Texas woman dies after contracting flesh-eating bacteria from oysters in Louisiana

Texas woman dies after contracting flesh-eating bacteria from oysters in Louisiana

The woman was infected with Vibrio, a flesh-eating bacteria.

Jeanette LeBlanc died on October 15, 2017 after battling the infection for three weeks.

In September 2017, Jeanette LeBlanc went with her family and friends to the coast of Louisiana.

Dousing oysters with hot sauce or lemon or consuming them with alcohol also will not protect from the vibriosis virus.

"About 36 hours later she started having extreme respiratory distress, had a rash on her legs and everything", Bergquist told KLFY, a local CBS affiliate. The woman's condition got worse in the first 48 hours after eating the raw oysters.

CDC estimates that vibriosis causes 80,000 illnesses each year in the United States.

There are approximately 80,000 vibriosis infections in the USA every year, according to the CDC. Barbarite explained that it gets into the bloodstream if a person has a pre-existing cut, eats at raw, contaminated seafood or chug a whole lot of infected water.

Most infections occur when water temperatures are warmer.

Some of the condition's symptoms include vomiting, rashes, and diarrhea.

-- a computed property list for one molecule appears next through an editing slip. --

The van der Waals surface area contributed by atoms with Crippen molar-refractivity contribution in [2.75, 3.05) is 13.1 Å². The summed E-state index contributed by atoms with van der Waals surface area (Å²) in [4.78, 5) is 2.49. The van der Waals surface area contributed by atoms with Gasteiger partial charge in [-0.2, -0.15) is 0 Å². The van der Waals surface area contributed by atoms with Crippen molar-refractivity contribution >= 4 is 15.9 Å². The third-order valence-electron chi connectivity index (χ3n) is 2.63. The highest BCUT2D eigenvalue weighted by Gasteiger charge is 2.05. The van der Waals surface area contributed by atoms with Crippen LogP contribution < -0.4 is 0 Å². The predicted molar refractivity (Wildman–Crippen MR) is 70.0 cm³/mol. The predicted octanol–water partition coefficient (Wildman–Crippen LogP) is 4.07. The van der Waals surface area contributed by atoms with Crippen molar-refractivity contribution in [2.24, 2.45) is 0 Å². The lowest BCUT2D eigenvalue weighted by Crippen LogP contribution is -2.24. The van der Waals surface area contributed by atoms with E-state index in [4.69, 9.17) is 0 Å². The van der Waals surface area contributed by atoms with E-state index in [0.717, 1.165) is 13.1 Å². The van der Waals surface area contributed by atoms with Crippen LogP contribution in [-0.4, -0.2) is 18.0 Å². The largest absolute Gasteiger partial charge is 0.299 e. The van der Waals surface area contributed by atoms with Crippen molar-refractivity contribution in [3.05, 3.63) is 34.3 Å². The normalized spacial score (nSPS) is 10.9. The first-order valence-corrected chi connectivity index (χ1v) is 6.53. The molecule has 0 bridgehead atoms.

What is Vibrio Vulnificus and Should You Be Concerned?

Bergquist and Bowers are now working together to help raise awareness of flesh-eating bacteria. The disease can be caused by several types of bacteria.

The Center for Disease Control and Prevention says people are at greater risk of contracting vibrio if they expose open wounds to brackish water or consume raw or under-cooked shellfish.

U.S. Food Safety advises against eating of raw oysters and provided tips on preparing and cooking them.

According to the CDC, the victim's family was at the wrong place at the wrong time. She was hospitalized for three weeks after doctors diagnosed her with vibrio. Severe cases like LeBlanc's can result in death. "Most people don't last", Bowers said of her friend.

The CDC and other health departments have warned that the only way to kill bacteria is to properly cook oysters. That fact was enough to convince him never to eat raw shellfish. Severe cases-like LeBlanc's-can be fatal. Whether or not wading in partially salty water or eating raw seafood are worth the risk is an individual decision.